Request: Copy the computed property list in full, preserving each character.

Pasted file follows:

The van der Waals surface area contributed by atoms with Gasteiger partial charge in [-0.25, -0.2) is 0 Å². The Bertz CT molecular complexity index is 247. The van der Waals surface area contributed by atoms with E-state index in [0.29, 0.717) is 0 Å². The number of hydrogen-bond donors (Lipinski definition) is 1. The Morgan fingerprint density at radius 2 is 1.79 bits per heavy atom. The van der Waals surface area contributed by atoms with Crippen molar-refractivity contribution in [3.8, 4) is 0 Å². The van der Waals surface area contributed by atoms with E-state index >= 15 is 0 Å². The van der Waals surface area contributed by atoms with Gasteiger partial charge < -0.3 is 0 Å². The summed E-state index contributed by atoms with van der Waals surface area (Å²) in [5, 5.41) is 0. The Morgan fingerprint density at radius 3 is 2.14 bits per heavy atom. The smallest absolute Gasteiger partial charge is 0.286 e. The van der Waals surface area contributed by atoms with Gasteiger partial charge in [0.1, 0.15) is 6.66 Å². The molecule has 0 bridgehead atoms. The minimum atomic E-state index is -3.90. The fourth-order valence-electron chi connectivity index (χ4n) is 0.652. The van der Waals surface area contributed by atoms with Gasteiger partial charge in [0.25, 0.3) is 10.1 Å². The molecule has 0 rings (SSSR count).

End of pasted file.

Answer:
The van der Waals surface area contributed by atoms with Gasteiger partial charge in [-0.25, -0.2) is 0 Å². The Bertz CT molecular complexity index is 247. The van der Waals surface area contributed by atoms with E-state index in [0.29, 0.717) is 0 Å². The number of hydrogen-bond donors (Lipinski definition) is 1. The Morgan fingerprint density at radius 2 is 1.79 bits per heavy atom. The van der Waals surface area contributed by atoms with Crippen molar-refractivity contribution in [3.8, 4) is 0 Å². The van der Waals surface area contributed by atoms with E-state index >= 15 is 0 Å². The van der Waals surface area contributed by atoms with Gasteiger partial charge < -0.3 is 0 Å². The summed E-state index contributed by atoms with van der Waals surface area (Å²) in [5, 5.41) is 0. The Morgan fingerprint density at radius 3 is 2.14 bits per heavy atom. The smallest absolute Gasteiger partial charge is 0.286 e. The van der Waals surface area contributed by atoms with Gasteiger partial charge in [0.1, 0.15) is 6.66 Å². The molecule has 0 bridgehead atoms. The minimum atomic E-state index is -3.90. The fourth-order valence-electron chi connectivity index (χ4n) is 0.652. The van der Waals surface area contributed by atoms with Gasteiger partial charge in [0.25, 0.3) is 10.1 Å². The molecule has 0 rings (SSSR count).